For our current paper, we teamed up with Jonathan Weissman at UCSF. The Weissman lab pioneered measuring translation by sequencing, and Dale Muzzey (a postdoc with Jonathan) generated the data for our current experiment. We chose a very simple but powerful design: we compared translation in two strains of yeast that are genetically different from each other, and also measured allele-specific translation in the diploid hybrid between these two strains. Using the strain comparison, we can quantify the aggregate effect of all genetic differences between the two strains on translation. In the hybrid, we can specifically see the effects of those variants that act in cis, an important sub-group of eQTL.
We encourage you to read the detailed results in the paper, but in a nutshell, we found that genetic differences clearly do have an effect on translation—but not a terribly large one. Genes that differ in mRNA abundance typically also differ in footprint abundance, and the effect of translation was typically to subtly modulate mRNA differences, rather than erase them or create protein differences from scratch. While there are some exceptions, the take-home message is that on average, differences in protein synthesis are reasonably well approximated by differences in mRNA levels.
Thus, translation does not appear to create major discrepancies between eQTL and pQTL. So what explains such reported discrepancies? Without going into great detail, we think that at least a part of the explanation is that those discrepancies may have been overestimated. This fits with our recent paper in which we used extremely large yeast populations to map pQTL with higher statistical power, and recovered many pQTL at sites where earlier work had found an eQTL, but no pQTL. Are pQTL in most cases simply a reflection of eQTL? It is too early to tell, and we’ll need improved designs and datasets to answer to answer this question with certainty. At the very least, our recent work suggests that genetic influences on protein levels more accurately reflect those on mRNA levels than previous reports had suggested.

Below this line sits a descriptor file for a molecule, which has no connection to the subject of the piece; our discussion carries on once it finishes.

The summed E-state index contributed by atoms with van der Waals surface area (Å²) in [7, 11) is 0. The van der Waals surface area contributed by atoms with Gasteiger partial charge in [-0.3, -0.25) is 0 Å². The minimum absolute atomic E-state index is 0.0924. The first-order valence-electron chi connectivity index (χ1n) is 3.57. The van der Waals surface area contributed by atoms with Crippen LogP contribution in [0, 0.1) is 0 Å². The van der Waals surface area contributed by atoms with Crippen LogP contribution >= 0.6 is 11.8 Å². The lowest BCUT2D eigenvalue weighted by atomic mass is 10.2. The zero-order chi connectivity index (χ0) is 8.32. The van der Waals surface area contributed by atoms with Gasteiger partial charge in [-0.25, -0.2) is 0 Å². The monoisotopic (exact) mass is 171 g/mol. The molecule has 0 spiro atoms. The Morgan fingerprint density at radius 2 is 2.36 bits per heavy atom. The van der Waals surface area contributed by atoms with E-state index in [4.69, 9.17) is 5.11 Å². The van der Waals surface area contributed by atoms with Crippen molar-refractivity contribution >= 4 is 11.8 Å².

“Spurious” correlations and adventures in line fitting
While we worked on the translation paper, we encountered a few technical aspects that are worth sharing in some detail. Specifically, a natural question to ask is how differences in translation compare to differences in mRNA levels. When a gene differs in mRNA abundance between strains, does translation typically lead to a stronger or weaker footprint difference? Does translation typically “reinforce” or “buffer” mRNA differences (or is there no preference either way)? An intuitively attractive analysis is to plot the mRNA differences versus differences in “translation efficiency”, or TE (i.e. the amount of ribosome footprints divided by the amount of mRNA for a given gene). This comparison is shown in Figure 1 for our hybrid data.
In the figure, differences are plotted as log2-transformed fold changes so that zero indicates “no change”, and the resulting distributions of differences are more or less normally distributed. We see a seductively strong negative correlation between mRNA differences and TE differences. Taken at face value, this seems to suggest that mRNA differences are typically accompanied by a difference in TE that buffers the mRNA difference: more mRNA in one strain is counteracted by lower TE, presumably resulting in a protein difference that is smaller than the mRNA difference would predict.